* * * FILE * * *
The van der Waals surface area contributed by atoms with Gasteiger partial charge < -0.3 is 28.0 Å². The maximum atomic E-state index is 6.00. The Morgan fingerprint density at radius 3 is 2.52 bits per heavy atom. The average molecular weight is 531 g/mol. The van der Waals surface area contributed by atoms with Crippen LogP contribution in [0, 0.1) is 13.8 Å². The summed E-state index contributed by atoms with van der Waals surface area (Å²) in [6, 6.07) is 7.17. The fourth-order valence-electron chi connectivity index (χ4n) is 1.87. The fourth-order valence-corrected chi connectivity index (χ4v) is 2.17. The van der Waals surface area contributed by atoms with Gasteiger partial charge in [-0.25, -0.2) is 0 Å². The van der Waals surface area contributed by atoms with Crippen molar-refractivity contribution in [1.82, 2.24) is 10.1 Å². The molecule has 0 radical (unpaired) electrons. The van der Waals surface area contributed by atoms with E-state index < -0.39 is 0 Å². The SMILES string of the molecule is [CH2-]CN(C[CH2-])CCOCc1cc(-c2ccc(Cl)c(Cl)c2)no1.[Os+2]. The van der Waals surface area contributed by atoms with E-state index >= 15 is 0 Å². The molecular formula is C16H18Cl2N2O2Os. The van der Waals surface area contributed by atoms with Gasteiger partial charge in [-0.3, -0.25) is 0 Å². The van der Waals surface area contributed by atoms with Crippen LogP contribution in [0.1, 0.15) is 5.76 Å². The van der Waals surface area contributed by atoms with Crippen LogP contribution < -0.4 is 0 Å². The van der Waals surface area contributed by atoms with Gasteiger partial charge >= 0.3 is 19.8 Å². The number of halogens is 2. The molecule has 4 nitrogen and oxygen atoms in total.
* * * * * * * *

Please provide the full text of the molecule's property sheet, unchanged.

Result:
The van der Waals surface area contributed by atoms with Gasteiger partial charge < -0.3 is 28.0 Å². The maximum atomic E-state index is 6.00. The Morgan fingerprint density at radius 3 is 2.52 bits per heavy atom. The average molecular weight is 531 g/mol. The van der Waals surface area contributed by atoms with Crippen LogP contribution in [0, 0.1) is 13.8 Å². The summed E-state index contributed by atoms with van der Waals surface area (Å²) in [6, 6.07) is 7.17. The fourth-order valence-electron chi connectivity index (χ4n) is 1.87. The fourth-order valence-corrected chi connectivity index (χ4v) is 2.17. The van der Waals surface area contributed by atoms with Gasteiger partial charge in [-0.25, -0.2) is 0 Å². The van der Waals surface area contributed by atoms with Crippen molar-refractivity contribution in [1.82, 2.24) is 10.1 Å². The molecule has 0 radical (unpaired) electrons. The van der Waals surface area contributed by atoms with E-state index < -0.39 is 0 Å². The SMILES string of the molecule is [CH2-]CN(C[CH2-])CCOCc1cc(-c2ccc(Cl)c(Cl)c2)no1.[Os+2]. The van der Waals surface area contributed by atoms with E-state index >= 15 is 0 Å². The molecular formula is C16H18Cl2N2O2Os. The van der Waals surface area contributed by atoms with Gasteiger partial charge in [-0.3, -0.25) is 0 Å². The van der Waals surface area contributed by atoms with Crippen LogP contribution in [0.1, 0.15) is 5.76 Å². The van der Waals surface area contributed by atoms with Crippen LogP contribution < -0.4 is 0 Å². The van der Waals surface area contributed by atoms with Gasteiger partial charge >= 0.3 is 19.8 Å². The number of halogens is 2. The molecule has 4 nitrogen and oxygen atoms in total.